Electromagnetism and Atomic Structure: A Comprehensive Guide

Classified in Chemistry

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  • Isotopes

    • Same elements with different numbers of neutrons

  • Ions

    • Same element with an unequal number of protons and electrons

  • Electric Fields

    Things with charge (protons and electrons) generate electric fields (E) (Likewise, electric fields can affect things with charge)

  • Energy and Matter

    When atoms or molecules “happen across” energy, [usually] 1 of 2 things can happen: 1) they wiggle-jiggle more [we classify the amount of “wiggling-jiggling” by the quantity of temperature] 2) the energy, if it is a) in the form of a special type of electromagnetic field and b) of a specific frequency, can be absorbed

    λ∙f = c

    λ = wavelength of the wave [m]

    f = frequency of the wave [Hertz, Hz=1/s]

    c = speed of light = 3∙108 m/s

    Electromagnetic Waves can also be thought of as [massless] Electromagnetic Particles [a.k.a., Photons]

    E = h∙f = h∙c/λ

    E = energy of the wave [J]

    h = Planck’s constant = 6.626∙10-34 J∙s

    "All things glow" means everything is producing EM and therefore energy and heat

    Wien's Law: λmax∙T=0.0029 [m∙K]

    λmax = wavelength of maximum energy emission

    T = temperature of the object

    Stefan's Law: P = E/Δt =ε∙σ∙A∙T4( as T goes up, total E emitted goes up)

    ε = object’s emissivity (ranges from 0 to 1)

    σ = the Stefan-Boltzmann constant

    A = the objects surface area

    T = temperature of the object

  • Black Body

    • Constant temp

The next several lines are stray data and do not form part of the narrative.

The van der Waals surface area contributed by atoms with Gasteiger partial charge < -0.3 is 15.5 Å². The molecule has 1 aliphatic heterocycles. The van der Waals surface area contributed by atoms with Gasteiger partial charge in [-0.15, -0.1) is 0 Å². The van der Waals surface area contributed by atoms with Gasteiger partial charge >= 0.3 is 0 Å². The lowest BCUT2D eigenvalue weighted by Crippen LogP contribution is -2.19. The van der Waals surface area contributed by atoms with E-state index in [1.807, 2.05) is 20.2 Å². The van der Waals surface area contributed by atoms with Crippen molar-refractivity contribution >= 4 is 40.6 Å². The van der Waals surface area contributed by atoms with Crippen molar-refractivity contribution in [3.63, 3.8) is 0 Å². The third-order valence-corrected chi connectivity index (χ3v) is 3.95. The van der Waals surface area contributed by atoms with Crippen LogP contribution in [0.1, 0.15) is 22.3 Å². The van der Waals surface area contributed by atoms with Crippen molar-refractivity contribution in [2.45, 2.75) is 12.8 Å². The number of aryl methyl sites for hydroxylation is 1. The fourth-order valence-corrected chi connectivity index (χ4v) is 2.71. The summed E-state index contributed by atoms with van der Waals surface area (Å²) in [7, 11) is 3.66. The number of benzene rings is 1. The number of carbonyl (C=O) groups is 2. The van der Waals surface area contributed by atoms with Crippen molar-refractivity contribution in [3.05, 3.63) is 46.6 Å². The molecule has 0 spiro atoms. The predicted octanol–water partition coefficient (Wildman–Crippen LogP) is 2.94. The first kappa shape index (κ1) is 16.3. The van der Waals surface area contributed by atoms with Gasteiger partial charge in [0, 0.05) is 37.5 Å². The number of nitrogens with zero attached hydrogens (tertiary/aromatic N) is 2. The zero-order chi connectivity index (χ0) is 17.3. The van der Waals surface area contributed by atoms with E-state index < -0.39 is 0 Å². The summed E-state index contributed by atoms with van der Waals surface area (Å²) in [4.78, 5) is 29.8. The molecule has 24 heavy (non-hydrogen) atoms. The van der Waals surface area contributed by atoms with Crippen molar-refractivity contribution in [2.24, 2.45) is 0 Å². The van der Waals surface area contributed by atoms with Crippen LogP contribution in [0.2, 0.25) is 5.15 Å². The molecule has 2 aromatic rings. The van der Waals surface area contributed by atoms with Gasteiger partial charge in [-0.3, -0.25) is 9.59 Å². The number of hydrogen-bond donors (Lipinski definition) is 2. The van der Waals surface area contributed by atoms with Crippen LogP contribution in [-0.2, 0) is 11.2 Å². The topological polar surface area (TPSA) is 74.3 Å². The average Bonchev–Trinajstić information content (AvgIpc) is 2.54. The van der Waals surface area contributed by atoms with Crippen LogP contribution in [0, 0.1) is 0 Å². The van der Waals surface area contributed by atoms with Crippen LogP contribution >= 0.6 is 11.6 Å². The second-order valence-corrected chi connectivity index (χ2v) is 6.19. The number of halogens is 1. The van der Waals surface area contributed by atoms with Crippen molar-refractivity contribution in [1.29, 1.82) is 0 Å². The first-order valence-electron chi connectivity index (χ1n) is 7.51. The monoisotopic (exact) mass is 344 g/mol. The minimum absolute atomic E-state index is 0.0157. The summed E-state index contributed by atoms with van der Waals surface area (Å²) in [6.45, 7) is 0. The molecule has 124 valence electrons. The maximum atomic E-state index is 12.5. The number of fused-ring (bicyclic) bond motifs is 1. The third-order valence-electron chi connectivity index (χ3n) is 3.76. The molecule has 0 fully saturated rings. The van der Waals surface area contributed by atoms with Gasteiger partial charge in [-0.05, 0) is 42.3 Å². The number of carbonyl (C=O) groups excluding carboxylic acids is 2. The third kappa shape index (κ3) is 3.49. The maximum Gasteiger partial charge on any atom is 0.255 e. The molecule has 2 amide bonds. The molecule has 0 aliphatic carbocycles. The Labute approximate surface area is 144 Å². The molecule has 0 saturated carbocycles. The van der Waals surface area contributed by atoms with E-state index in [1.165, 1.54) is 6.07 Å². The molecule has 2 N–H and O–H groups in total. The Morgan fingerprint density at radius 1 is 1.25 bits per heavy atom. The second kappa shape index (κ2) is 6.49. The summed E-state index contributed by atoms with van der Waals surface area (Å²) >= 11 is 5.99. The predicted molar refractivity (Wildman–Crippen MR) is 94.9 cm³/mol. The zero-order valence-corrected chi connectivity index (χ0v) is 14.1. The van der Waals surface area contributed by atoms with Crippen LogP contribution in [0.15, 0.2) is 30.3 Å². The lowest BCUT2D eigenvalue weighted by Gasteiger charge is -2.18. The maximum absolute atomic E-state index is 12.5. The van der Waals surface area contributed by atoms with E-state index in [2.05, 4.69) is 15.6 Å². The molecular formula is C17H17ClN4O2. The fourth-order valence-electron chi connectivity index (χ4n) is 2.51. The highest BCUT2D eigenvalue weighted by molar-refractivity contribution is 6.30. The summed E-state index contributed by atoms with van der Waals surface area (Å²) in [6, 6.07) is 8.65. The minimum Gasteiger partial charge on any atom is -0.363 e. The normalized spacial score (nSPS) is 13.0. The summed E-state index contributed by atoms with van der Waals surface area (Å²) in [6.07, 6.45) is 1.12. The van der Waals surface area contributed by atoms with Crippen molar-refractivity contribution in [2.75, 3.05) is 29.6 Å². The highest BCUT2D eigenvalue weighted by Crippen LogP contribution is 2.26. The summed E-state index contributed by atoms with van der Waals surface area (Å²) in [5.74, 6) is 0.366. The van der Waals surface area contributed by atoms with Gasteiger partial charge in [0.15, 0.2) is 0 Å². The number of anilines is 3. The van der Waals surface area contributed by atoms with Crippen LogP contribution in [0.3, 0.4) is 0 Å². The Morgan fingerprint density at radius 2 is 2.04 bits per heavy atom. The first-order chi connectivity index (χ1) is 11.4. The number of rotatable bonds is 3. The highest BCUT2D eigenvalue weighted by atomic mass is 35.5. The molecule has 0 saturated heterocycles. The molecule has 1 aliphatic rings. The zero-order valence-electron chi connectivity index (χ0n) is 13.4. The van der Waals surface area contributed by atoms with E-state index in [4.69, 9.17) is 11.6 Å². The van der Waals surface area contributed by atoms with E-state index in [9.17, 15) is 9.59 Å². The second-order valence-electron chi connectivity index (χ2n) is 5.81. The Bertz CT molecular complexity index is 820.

• Uniform composition

    • Exactly distributed

    • Lots of atoms

    • Not real

    • Conversely, all normal matter absorbs electromagnetic radiation to some degree. An object that absorbs all radiation falling on it, at all wavelengths, is called a black body. When a black body is at a uniform temperature, its emission has a characteristic frequency distribution that depends on the temperature.

  • Subatomic Particles

    • Proton

      • Positive charge

      • +

    • Neutron

      • No charge

      • n

    • Electron

      • Negative charge

      • e-

  • Radioactive Decay

    • Alpha Particles

      Are released by high mass, proton-rich unstable nuclei. The alpha particle is a helium nucleus; it consists of two protons and two neutrons. It contains no electrons to balance the two positively charged protons. Alpha particles are therefore positively charged particles moving at high speeds.

    • Beta Particles

      Are emitted by neutron-rich unstable nuclei. Beta particles are high energy electrons. These electrons are not electrons from the electron shells around the nucleus but are generated when a neutron in the nucleus splits to form a proton and an accompanying electron. Beta particles are negatively charged.

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